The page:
Aboriginal Stonehenge: Stargazing in ancient Australia
An egg-shaped ring of standing stones in Australia could prove to be older than Britain's Stonehenge - and it may show that ancient Aboriginal cultures had a deep understanding of the movements of the stars.
Fifty metres wide and containing more than 100 basalt boulders, the site of Wurdi Youang in Victoria was noted by European settlers two centuries ago, and charted by archaeologists in 1977, but only now is its purpose being rediscovered.
It is thought the site was built by the Wadda Wurrung people - the traditional inhabitants of the area. All understanding of the rocks' significance was lost, however, when traditional language and practices were banned at the beginning of the 20th Century.
Now a team of archaeologists, astronomers and Aboriginal advisers is reclaiming that knowledge.
They have discovered that waist-high boulders at the tip of the egg-shaped point along the ring to the position on the horizon where the sun sets at the summer and winter solstice - the longest and shortest day of the year.
The axis from top to bottom points towards the equinox - when the length of day equals night.
At Stonehenge, the sun aligns instead with gaps in the stones on these key dates in the solar calendar.
The probability that the layout of Wurdi Youang is a coincidence is minuscule, argues Ray Norris, a British astrophysicist at Australia's national science agency, who is leading the investigation.
Prof Norris and his Aboriginal partners used Nasa technology to measure the position of each rock in relation to the sun, and to demonstrate the connection with the solstices and equinox.
"It's truly special because a lot of people don't take account of Aboriginal science," says Reg Abrahams, an Aboriginal adviser working with Prof Norris.
As happened with Stonehenge, the discovery could change the way people view early societies. It is only recently that it has been demonstrated that Aboriginal societies could count beyond five or six.
Songs and stories
"This is the first time we have been able to show that, as well as being interested in the position of the sun, they were making astronomical measurements," says Prof Norris, who is also a faculty member at the School of Indigenous Studies at Macquarie University in Sydney.
Other studies by Prof Norris, of Aboriginal songs and stories, have also indicated a clear understanding of the movements of the sun, moon and stars.
Indigenous customs vary among groups across Australia, but one story that appears in many local traditions is the tale of a great emu that sits in the sky.
The emu, which can be seen in the southern hemisphere during April and May, is a shape made by the dark patches of the Milky Way.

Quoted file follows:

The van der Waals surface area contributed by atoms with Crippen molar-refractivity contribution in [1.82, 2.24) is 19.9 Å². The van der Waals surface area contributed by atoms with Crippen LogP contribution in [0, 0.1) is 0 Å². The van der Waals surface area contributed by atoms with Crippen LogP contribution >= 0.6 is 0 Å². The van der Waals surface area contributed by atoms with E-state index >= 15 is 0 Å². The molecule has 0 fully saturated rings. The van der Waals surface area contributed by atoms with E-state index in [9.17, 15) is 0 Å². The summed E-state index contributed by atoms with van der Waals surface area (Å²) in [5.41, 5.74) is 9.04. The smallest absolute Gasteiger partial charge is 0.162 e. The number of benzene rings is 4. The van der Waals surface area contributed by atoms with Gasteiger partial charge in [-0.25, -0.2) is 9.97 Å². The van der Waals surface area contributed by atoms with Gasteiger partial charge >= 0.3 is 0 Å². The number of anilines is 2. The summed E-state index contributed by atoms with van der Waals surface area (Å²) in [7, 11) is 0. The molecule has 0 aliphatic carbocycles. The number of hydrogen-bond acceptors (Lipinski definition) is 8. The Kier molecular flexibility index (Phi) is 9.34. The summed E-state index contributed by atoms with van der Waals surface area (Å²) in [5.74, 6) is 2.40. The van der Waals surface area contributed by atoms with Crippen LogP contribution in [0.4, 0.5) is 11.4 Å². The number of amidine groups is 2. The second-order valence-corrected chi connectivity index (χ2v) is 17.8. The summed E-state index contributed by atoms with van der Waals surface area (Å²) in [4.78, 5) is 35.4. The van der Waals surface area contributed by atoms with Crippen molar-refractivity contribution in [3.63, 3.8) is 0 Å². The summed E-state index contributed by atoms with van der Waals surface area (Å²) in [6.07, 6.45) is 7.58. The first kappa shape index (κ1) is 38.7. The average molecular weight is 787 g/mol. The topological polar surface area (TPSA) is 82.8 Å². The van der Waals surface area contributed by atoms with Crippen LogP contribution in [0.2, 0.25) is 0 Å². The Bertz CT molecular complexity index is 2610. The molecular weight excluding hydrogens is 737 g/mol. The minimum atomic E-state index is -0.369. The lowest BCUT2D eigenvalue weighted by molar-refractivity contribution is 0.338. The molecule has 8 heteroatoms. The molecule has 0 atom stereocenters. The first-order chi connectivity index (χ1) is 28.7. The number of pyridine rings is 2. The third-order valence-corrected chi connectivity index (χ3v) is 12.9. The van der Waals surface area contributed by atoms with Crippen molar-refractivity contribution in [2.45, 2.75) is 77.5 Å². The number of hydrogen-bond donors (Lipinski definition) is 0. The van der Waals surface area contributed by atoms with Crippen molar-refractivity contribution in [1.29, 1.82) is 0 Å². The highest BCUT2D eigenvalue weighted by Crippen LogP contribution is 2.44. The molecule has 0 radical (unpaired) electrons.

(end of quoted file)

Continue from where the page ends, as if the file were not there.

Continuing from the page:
Its appearance coincides with the laying season of the wild emu and for the storytellers it is a sign to start collecting eggs.
Prompted by historian Hugh Cairns, Prof Norris examined and photographed an emu-shaped rock carving in Kuring-Gai Chase National Park, near Sydney, which cleverly mirrors the celestial animal-like shape.
During the southern autumn, the constellation is positioned above the rock with the bird shape almost perfectly reflected by the engraving.
Other stories show more complex, intellectual understanding of the universe.
In the case of the solar eclipse, the Walpiri people in the Northern Territory tell the story of a sun-woman who pursues a moon-man. When she catches him the two become husband and wife together causing a solar eclipse.
The idea that the solar eclipse is caused by the moon moving in front of the sun is something only widely accepted by western scientists in the 16th Century.
"This is not about balls of flames going out, it's about one body moving in front of the other," says Prof Norris. "That is a giant intellectual leap."
Since solar eclipses are rare, the survival of this story, passed down through generations, also shows a remarkable continuity of learning.
These discoveries play a crucial role in helping Aboriginal and non-Aboriginal Australians understand just how intellectually advanced their ancient society was.
"This discovery has huge significance for understanding the amazing ability of this culture that is maligned," says Janet Mooney, head of Indigenous Australian Studies at Sydney University.
"It makes not only me, as an Aboriginal person, but a lot of Aboriginal people around Australia very proud."
She hopes to be able to tell her students of an aboriginal site more ancient than Stonehenge.
Until it is dated however, Wurdi Youang could be anywhere from 200 to 20,000 years old.
Aboriginal stone structures in the region have a vast age range and are very difficult to date. Many of the smaller rock sites that have been found, such as shelters and cooking areas, have been moved over time by natural and human forces.
But given the size of the stones at Wurdi Youang and how deeply they are entrenched in the ground it is more likely they have been there for thousands of years, archaeologists say.
Dating requires archaeologists to test the soil under the rocks to see when it was last exposed to sunlight and the team hope to be able to do this in the next few months.
But Prof Norris believes he has already proven the real value of the stone circle.
"It is interesting to know how far back people were doing astronomy, if it is 5,000 years old it would predate Stonehenge," he says.
"But it is not quite as interesting to my mind as whether the Aboriginal people were doing real astronomy before British contact. That really tells us a lot about what kind of culture it is."